Later on I discovered I would need another attachment. This is to close the case in the upper part. Attaching and holding the attachment while the glue hardens was a bit tricky since the attachment wants to slide down. That was my solution.

Take the battery cover and drill two holes for the two push buttons. Be careful when using large drills. The cover can slip out of your fingers and cause injury. Prepare a small piece of solderable board for the top switch. You will use it as sort-of power switch to control the emulators. Adjust it to fit where the power switch was.

Step 5: Step 5: the Power Connector

You will need power for your RaspiBoy. I reused the original power connector. I decided to put the positive on the pin and the negative on the shell. I also cut a small part of the soldering board. So I could solder the power connector to the board, and I won a ground to mount to the case. And one more: You will need a lot of GND (ground). This is also a great base to patch the different cable lanes. Measure and fit the board before cutting it. Then fix the board with a screw and remove the overhanging part of the screw (for not harming the display).

Now is a good moment to try to assemble all parts. Make a test whether everything fits and whether you can but the front and back case together. If not, adjust and cut parts as necessary. It's time-consuming because you have to put all pieces in place, check, identify what's preventing assembly, disassemble, cut, rinse & repeat. See Assembly on how the parts fit together best.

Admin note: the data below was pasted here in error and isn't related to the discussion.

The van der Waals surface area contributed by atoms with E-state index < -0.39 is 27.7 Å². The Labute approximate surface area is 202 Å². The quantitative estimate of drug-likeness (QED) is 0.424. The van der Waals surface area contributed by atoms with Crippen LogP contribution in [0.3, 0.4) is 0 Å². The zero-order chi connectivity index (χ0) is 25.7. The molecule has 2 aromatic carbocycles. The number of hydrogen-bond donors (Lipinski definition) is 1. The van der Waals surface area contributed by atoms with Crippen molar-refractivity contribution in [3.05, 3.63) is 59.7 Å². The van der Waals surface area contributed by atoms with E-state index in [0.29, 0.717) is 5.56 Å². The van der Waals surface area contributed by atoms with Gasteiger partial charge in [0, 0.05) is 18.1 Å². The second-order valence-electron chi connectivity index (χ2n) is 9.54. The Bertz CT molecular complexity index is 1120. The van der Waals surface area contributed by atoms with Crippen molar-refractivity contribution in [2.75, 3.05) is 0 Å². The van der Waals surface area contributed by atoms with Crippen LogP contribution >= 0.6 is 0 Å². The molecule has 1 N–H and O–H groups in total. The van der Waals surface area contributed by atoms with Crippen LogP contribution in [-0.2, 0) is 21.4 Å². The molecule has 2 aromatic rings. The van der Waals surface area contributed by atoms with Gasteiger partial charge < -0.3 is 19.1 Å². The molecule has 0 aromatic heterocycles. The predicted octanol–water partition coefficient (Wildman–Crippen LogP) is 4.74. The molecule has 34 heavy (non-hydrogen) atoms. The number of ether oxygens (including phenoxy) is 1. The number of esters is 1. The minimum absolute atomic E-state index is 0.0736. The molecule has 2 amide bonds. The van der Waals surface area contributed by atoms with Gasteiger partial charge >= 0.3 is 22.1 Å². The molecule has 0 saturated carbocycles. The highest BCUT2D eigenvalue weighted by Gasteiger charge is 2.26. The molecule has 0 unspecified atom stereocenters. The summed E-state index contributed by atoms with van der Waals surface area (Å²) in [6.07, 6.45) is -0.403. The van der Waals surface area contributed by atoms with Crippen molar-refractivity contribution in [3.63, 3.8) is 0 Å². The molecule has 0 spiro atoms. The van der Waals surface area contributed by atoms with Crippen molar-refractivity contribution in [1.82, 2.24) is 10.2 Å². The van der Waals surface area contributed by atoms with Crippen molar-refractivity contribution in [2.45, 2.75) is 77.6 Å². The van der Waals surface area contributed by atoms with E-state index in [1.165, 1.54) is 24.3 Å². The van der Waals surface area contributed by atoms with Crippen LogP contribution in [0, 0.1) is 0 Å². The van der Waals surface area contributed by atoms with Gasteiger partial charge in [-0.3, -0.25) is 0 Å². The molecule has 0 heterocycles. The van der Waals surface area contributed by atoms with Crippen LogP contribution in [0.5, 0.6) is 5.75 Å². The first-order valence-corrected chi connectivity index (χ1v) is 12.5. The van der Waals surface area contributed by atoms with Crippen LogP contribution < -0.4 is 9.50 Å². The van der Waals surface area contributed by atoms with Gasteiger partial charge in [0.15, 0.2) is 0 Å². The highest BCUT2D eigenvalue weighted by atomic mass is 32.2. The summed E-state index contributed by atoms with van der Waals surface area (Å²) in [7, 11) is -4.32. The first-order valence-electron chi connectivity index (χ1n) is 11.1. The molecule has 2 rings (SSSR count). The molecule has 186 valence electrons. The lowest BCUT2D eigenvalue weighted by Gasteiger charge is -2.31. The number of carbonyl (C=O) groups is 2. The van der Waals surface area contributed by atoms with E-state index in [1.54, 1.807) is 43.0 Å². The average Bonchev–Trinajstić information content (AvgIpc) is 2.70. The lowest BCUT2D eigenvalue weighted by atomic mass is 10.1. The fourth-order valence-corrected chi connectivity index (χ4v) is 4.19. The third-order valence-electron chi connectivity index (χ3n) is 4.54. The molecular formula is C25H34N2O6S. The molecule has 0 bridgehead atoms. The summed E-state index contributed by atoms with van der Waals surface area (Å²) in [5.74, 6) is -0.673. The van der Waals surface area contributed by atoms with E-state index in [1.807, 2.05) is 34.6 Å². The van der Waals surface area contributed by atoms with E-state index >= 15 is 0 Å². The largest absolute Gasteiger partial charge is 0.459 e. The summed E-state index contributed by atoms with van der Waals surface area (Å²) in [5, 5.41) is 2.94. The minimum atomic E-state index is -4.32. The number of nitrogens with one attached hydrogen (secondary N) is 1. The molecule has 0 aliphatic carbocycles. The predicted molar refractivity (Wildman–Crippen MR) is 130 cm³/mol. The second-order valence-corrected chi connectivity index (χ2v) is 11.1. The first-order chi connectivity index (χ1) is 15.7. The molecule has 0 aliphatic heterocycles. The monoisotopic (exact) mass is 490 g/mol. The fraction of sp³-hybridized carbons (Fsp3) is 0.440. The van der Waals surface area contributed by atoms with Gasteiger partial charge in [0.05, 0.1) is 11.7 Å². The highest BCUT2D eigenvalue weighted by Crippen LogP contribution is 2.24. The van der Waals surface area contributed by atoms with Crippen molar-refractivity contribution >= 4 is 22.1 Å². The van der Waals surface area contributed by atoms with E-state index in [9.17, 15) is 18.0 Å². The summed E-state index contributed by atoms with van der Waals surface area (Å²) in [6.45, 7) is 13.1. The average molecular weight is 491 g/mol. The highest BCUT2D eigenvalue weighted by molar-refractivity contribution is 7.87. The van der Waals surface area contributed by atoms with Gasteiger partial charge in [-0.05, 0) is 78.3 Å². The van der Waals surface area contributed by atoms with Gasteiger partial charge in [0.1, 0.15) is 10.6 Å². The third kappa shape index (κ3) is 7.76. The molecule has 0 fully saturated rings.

Step 6: Step 6: Soldering

Power and GND

Solder 3 wires (ensure they are long enough but not too long, else you will mess at assembly because your wires are too short) to the positive port and 3 wires to the negative.

You need to supply powert to the

  • Raspberry Pi
  • Display
  • Audio Amplifier

Raspberry Pi

Remove the audio port. Connect wires to the left, right and FBAS/Composite connector. GND is handled by the overall GND port at the power connector. Connect the positive power wire to any 5V pin of the IO pinstripe and the GND to any of the GND pins. I was thinking a lot about soldering vs. a connector. The connector adds some millimeters of height. Therefore, I decided to connect all wires directly to the pins from the bottom side. Attach wires to the USB port and connect the other sides to a free USB port on the Raspberry (as well on the bottom side).

The audio board

The audio board of the Gameboy has four wires. Left, right GND and bridged GND. The bridged GND is connected to the GND if no headphone jack is inserted. As soon as you insert the headphone jack into the audio connector the bridged GND connection will be interrupted, and the speaker is muted. That's perfect to achieve the same behavior as the original Gameboy. Connect the output of the amplifier to the according left, right and GND pins of the audio board. Then you have to connect left (or right) and GND with the speaker. I did this using an intermediate soldering board. This gives some stability and avoids false contacts due to not insulated wires. Then attach the wires from the Raspberry (left and right) to the input ports of the amplifier. Next is the power connection. Grab a positive and a GND wire and solder both to the amplifiers' power in, connect the GND also to the audio in GND. This is because GND is GND, the Raspberry audio GND is the same as the power GND.